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Type: Journal article
Title: Developmentally regulated HEART STOPPER, a mitochondrially targeted L18 ribosomal protein gene, is required for cell division, differentiation, and seed development in Arabidopsis.
Author: Zhang, H.
Luo, M.
Day, R.
Talbot, M.
Ivanova, A.
Ashton, A.
Chaudhury, A.
Macknight, R.
Hrmova, M.
Koltunow, A.
Citation: Journal of Experimental Botany, 2015; 66(19):5867-5880
Publisher: Oxford University Press
Issue Date: 2015
ISSN: 0022-0957
Statement of
Hongyu Zhang, Ming Luo, Robert C. Day, Mark J. Talbot, Aneta Ivanova, Anthony R. Ashton, Abed M. Chaudhury, Richard C. Macknight, Maria Hrmova, and Anna M. Koltunow
Abstract: Evidence is presented for the role of a mitochondrial ribosomal (mitoribosomal) L18 protein in cell division, differentiation, and seed development after the characterization of a recessive mutant, heart stopper (hes). The hes mutant produced uncellularized endosperm and embryos arrested at the late globular stage. The mutant embryos differentiated partially on rescue medium with some forming callus. HES (At1g08845) encodes a mitochondrially targeted member of a highly diverged L18 ribosomal protein family. The substitution of a conserved amino residue in the hes mutant potentially perturbs mitoribosomal function via altered binding of 5S rRNA and/or influences the stability of the 50S ribosomal subunit, affecting mRNA binding and translation. Consistent with this, marker genes for mitochondrial dysfunction were up-regulated in the mutant. The slow growth of the endosperm and embryo indicates a defect in cell cycle progression, which is evidenced by the down-regulation of cell cycle genes. The down-regulation of other genes such as EMBRYO DEFECTIVE genes links the mitochondria to the regulation of many aspects of seed development. HES expression is developmentally regulated, being preferentially expressed in tissues with active cell division and differentiation, including developing embryos and the root tips. The divergence of the L18 family, the tissue type restricted expression of HES, and the failure of other L18 members to complement the hes phenotype suggest that the L18 proteins are involved in modulating development. This is likely via heterogeneous mitoribosomes containing different L18 members, which may result in differential mitochondrial functions in response to different physiological situations during development.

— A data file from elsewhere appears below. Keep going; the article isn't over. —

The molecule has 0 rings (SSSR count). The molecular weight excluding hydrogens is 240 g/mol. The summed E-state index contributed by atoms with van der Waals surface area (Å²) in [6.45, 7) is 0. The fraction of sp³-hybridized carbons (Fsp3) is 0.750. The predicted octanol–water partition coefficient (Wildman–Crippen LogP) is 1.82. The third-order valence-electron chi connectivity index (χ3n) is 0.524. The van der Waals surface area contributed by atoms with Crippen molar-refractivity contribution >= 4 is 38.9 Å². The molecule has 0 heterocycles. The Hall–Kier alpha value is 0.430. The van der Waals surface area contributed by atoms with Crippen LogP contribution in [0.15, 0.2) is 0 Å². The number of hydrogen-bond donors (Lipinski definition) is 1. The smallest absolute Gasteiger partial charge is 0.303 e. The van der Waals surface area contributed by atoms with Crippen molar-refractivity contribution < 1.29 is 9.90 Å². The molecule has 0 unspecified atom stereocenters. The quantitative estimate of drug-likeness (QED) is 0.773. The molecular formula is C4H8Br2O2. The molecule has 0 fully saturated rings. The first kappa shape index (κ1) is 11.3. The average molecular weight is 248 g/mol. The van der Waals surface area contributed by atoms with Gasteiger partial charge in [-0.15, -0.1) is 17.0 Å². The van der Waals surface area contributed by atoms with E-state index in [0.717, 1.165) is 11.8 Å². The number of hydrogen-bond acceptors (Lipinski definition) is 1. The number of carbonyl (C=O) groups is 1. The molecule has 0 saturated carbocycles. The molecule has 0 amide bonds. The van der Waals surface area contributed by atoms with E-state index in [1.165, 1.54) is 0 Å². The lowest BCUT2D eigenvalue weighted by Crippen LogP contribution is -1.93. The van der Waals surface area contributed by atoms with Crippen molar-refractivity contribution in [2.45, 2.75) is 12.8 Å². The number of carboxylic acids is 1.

Keywords: Cellularization
Rights: © The Author 2015. Published by Oxford University Press on behalf of the Society for Experimental Biology. This is an Open Access article distributed under the terms of the Creative Commons Attribution License (, which permits unrestricted reuse, distribution, and reproduction in any medium, provided the original work is properly cited.
DOI: 10.1093/jxb/erv296
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